The name Universal Carrier, or Bren Gun Carrier, references a number of light armored tracked vehicles built from 1934-1960 by Vickers-Armstrong. These vehicles were used extensively throughout WWII by the British Commonwealth forces for personnel and equipment transport and are considered some of the top military vehicles. In all, an estimated 113,000 Universal Carriers were manufactured in the UK and abroad, making it the most widely produced armored fighting vehicle in history.
Design and Development of the Universal Carrier
The concept of this carrier family is based on the 1920s Carden Loyd Tankettes, more specifically their Mk VI design. When Vickers Armstrong first manufactured a light vehicle in 1934, it was designed to carry a machine gun or tow a light field gun. Several variants of the Universal Carrier emerged throughout its production run.
By 1945, almost 57,000 various models had rolled off the production line. A number of manufacturers in Great Britain produced the Universal Carrier and production eventually expanded to Canada, Australia and New Zealand.
Each regiment of the Reconnaissance Corps was issued 63 carriers. In addition, Support companies in infantry rifle battalions, were also equipped with the Universal Carrier. The Support companies started out with ten per battalion. By 1941 the number increased to 21 and in 1943 it was 33 vehicles per battalion. Universal Bren Carriers were also issued motor battalions of the British armored division. Artillery units utilized this carrier to pull anti-tank guns.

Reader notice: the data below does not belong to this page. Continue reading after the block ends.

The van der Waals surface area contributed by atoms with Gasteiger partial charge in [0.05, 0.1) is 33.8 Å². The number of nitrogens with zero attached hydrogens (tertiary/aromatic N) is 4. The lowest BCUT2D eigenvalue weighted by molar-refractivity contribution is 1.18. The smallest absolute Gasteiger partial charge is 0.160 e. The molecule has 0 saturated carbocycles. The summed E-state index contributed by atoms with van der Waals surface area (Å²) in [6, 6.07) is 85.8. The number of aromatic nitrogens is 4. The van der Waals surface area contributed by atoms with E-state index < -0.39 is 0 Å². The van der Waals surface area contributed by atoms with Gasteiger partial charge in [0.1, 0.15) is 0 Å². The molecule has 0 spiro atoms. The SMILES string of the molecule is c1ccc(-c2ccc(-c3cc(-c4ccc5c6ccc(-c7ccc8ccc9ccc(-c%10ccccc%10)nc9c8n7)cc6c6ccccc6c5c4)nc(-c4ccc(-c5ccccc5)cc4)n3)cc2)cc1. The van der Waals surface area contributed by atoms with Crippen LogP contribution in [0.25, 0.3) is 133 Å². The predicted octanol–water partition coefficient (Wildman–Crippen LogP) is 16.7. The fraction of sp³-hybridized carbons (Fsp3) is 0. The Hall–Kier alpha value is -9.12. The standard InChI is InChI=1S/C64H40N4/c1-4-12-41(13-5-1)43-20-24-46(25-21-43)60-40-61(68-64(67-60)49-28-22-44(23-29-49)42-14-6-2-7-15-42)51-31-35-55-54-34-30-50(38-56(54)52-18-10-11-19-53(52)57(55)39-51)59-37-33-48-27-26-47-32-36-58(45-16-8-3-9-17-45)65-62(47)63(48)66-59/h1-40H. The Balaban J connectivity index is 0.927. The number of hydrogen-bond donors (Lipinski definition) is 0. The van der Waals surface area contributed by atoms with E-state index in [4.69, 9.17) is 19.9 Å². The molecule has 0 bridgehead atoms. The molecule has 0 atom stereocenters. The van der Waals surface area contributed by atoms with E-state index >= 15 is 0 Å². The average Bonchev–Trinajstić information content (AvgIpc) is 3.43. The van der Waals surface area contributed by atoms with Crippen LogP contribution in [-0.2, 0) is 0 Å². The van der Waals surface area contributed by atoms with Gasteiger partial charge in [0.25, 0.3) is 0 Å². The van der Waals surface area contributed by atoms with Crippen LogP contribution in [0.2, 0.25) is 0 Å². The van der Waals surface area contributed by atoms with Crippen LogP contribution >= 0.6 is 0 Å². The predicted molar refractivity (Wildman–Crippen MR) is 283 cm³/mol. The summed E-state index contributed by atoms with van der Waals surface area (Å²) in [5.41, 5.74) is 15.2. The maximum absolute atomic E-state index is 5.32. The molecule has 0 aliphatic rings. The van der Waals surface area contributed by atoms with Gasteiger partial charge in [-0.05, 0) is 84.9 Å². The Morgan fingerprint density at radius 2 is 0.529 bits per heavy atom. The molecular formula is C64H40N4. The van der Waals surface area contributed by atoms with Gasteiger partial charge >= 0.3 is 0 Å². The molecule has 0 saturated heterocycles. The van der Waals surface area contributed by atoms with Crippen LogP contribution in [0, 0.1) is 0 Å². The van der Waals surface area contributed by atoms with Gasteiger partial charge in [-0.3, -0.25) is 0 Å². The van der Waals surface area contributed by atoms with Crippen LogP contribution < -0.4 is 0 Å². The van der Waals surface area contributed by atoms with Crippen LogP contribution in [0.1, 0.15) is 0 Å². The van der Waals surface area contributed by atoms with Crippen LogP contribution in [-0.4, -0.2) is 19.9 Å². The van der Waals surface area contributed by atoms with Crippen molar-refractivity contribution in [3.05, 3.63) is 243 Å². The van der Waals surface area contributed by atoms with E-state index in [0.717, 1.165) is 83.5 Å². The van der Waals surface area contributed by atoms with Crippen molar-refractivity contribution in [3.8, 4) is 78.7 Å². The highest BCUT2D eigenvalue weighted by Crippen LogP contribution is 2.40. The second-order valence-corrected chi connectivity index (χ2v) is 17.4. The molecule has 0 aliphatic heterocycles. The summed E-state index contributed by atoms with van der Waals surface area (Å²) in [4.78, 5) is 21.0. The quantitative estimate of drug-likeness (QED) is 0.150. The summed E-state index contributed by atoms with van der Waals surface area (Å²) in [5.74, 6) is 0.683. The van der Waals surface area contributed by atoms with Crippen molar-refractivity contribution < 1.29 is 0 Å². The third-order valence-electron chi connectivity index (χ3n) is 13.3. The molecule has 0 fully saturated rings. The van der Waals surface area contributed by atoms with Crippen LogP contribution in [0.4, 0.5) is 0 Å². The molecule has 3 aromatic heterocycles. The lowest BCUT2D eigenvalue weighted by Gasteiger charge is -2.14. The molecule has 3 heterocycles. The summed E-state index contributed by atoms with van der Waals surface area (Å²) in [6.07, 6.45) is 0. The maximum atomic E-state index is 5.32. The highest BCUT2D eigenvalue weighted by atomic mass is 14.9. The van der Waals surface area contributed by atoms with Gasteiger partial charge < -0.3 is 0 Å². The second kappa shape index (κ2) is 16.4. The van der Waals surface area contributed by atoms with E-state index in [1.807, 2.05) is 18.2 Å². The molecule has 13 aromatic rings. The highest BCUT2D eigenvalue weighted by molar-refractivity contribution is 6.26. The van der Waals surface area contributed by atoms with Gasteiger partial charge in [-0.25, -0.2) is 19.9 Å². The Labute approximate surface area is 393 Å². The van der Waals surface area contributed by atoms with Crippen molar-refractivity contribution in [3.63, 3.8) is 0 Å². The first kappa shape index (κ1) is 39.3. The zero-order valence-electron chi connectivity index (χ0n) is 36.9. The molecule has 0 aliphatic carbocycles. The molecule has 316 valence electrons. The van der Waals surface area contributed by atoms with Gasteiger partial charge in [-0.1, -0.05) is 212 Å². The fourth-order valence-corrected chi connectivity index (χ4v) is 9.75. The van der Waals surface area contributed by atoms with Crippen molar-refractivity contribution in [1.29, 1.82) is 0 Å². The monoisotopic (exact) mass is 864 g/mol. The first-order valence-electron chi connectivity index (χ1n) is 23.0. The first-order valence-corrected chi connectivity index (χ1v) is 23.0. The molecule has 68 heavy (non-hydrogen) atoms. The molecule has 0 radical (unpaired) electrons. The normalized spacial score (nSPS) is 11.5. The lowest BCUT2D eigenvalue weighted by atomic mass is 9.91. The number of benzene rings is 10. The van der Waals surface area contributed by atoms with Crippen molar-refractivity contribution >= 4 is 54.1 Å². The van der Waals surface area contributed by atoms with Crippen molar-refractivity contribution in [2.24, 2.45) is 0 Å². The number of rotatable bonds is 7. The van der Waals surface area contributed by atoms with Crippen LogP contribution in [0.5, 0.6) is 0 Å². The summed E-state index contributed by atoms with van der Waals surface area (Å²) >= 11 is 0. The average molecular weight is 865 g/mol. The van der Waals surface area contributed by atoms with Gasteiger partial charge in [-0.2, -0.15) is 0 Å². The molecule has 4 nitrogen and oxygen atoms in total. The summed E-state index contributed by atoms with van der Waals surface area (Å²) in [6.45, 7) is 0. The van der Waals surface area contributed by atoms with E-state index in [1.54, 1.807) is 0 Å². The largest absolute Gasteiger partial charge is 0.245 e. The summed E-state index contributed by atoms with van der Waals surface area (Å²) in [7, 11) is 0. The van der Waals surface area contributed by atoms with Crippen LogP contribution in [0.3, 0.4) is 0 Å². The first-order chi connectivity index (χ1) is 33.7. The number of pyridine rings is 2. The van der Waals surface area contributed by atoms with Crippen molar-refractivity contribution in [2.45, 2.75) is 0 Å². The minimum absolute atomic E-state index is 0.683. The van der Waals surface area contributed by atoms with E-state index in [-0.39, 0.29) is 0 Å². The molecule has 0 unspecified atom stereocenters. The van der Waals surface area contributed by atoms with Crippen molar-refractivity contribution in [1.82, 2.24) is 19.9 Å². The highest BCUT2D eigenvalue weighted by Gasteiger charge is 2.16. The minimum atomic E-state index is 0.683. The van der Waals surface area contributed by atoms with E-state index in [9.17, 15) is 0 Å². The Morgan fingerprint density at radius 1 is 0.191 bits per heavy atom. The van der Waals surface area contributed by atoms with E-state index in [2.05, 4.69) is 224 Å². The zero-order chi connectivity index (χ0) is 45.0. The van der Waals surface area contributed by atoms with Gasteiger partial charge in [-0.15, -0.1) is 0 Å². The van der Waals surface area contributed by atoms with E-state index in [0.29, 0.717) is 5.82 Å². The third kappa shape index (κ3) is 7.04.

The Universal Carriers were all equipped with the Bren light machine gun. Some carriers were also equipped with a Boys anti-tank rifle, which was later replaced with a PIAT anti-tank weapon. Weapons could be fired from inside or outside this armored vehicle. Operation range for the Universal Carrier (Mk 1) was 150 miles at a top speed of 30 miles per hour.
The Universal Carrier, which is also known as the Bren Gun Carrier, is one of the top produced armored fighting vehicles in military history.